On-demand and custom clothing are one solution Balodana embraces. While sourcing globally, custom made-to-order items create a lower impact on the environment and are retained longer.
Although it seemingly takes forever, public understanding and sentiment is beginning to show up via buyer habits. Seventy-two percent of millennials and 62 percent of Gen Zers want sustainable clothing and both demographics say they will pay more for it (Forbes). Additional trends with these key demographics include upcycled products (i.e., new products created from trash, such as plastic bottles recycled into materials for clothing) and buying secondhand clothing from a variety of outlets.
Where does that leave Jane.com, unabashedly instilled in the fast-fashion space? Meagen shared, “we're seeking more brands committed to sustainability and urge our sellers to pay attention to their production and packaging practices.” Brands can continue to diminish their carbon footprint by thinking through their packaging materials and practices, as well as sizing to minimize returns and discards.
Apparel faces challenges to revenue alongside sustainability from returns. With the huge lack of clarity and uniformity in sizing globally, fashion continues to see the highest return rates in e-commerce due to fit. Lingerie, particularly bras, rank among the highest. Sixty percent of buyers are bracketing (i.e., ordering two different sizes of the same item in order to return the one that doesn’t fit). This is problematic for sellers, as well as increases shipping waste with each return.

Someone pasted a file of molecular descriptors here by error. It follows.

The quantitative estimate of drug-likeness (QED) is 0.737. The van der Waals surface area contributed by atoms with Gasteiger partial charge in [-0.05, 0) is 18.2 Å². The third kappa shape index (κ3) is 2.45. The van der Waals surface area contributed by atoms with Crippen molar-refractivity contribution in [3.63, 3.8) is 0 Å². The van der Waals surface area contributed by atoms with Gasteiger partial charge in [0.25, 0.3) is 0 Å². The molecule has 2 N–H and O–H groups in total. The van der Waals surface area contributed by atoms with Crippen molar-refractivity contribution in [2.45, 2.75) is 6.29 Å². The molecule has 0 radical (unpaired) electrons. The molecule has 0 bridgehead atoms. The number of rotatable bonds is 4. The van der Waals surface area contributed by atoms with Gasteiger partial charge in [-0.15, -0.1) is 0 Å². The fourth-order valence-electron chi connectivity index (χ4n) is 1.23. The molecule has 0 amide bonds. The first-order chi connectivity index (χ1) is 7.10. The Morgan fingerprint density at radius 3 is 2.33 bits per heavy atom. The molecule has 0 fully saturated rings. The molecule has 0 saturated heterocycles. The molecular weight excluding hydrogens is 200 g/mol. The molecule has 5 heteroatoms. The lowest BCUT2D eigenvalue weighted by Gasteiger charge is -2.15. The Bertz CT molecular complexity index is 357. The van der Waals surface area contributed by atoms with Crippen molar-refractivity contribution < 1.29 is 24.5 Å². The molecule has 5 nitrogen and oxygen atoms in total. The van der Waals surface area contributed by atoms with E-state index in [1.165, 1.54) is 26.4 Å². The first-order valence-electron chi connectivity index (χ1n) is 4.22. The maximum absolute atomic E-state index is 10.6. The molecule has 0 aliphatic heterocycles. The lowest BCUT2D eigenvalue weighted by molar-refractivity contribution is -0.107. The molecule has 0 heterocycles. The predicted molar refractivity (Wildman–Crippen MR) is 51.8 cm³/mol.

“This is an issue that we're collaborating with the IEEE to develop body measurement and sizing standards to help makers deliver a proper fit to consumers,” shares Dana. “One key metric slowing down the process? No one can agree on where your waist is!”
All three entrepreneurs warn brands against “greenwashing.” The long-term damage when your brand will ultimately be uncovered heavily outweighs being transparent in your marketing and communication with customers.
To sum it up, we all agree, “when one door closes, another opens.” As frustrating as it is to experience some demise in social ads and email, there are new and fresh spins for brands to explore and engage your target audience. Jump on board with social commerce if you haven’t already and focus on providing content for and by your customers. Know your mission and be true to it. And have a great Q4!
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Paula brings in-depth experience designing, developing and implementing strategic cross-channel marketing programs for both B2B and B2C. She has worked in radio and TV, moving to print & online as marketing director for Skyvision where she oversaw direct mail, e-commerce & infomercials along with launching a second catalog, Field Trips, from scratch. She continued applying her creative and marketing strategies to clients large and small to develop direct marketing programs that delivered results. Paula has driven relationships with brands around customer data, email, mail, ecommerce, online advertising and new technologies. She joined Lett Direct in 2016 to lead business development activity for print and digital across new/existing clients and partners. Paula is a past member of DMA’s Catalog Council and speaker at ACCM & DGA, is currently a Bronze sponsor of NEMOA and an ACMA member.
Hopefully soon, you’ll find Paula singing with the Milwaukee Symphony Chorus again or sipping a fine wine at a Lake Michigan harbor.
You can reach Paula at firstname.lastname@example.org